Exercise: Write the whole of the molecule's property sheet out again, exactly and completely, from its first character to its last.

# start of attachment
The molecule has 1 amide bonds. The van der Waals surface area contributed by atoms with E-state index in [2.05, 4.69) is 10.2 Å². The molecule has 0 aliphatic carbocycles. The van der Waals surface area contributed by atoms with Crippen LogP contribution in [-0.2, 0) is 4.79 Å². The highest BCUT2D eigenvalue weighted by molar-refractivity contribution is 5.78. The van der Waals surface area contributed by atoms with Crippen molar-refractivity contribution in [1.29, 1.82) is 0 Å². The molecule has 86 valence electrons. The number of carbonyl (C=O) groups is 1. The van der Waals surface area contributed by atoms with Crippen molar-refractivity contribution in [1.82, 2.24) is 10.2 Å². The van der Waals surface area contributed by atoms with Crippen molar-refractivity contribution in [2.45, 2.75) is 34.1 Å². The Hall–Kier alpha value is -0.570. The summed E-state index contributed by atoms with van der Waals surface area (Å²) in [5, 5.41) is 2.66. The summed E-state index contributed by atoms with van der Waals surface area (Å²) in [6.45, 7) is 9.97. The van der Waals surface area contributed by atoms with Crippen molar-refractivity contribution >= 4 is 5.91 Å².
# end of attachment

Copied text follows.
The molecule has 1 amide bonds. The van der Waals surface area contributed by atoms with E-state index in [2.05, 4.69) is 10.2 Å². The molecule has 0 aliphatic carbocycles. The van der Waals surface area contributed by atoms with Crippen LogP contribution in [-0.2, 0) is 4.79 Å². The highest BCUT2D eigenvalue weighted by molar-refractivity contribution is 5.78. The van der Waals surface area contributed by atoms with Crippen molar-refractivity contribution in [1.29, 1.82) is 0 Å². The molecule has 86 valence electrons. The number of carbonyl (C=O) groups is 1. The van der Waals surface area contributed by atoms with Crippen molar-refractivity contribution in [1.82, 2.24) is 10.2 Å². The van der Waals surface area contributed by atoms with Crippen molar-refractivity contribution in [2.45, 2.75) is 34.1 Å². The Hall–Kier alpha value is -0.570. The summed E-state index contributed by atoms with van der Waals surface area (Å²) in [5, 5.41) is 2.66. The summed E-state index contributed by atoms with van der Waals surface area (Å²) in [6.45, 7) is 9.97. The van der Waals surface area contributed by atoms with Crippen molar-refractivity contribution >= 4 is 5.91 Å².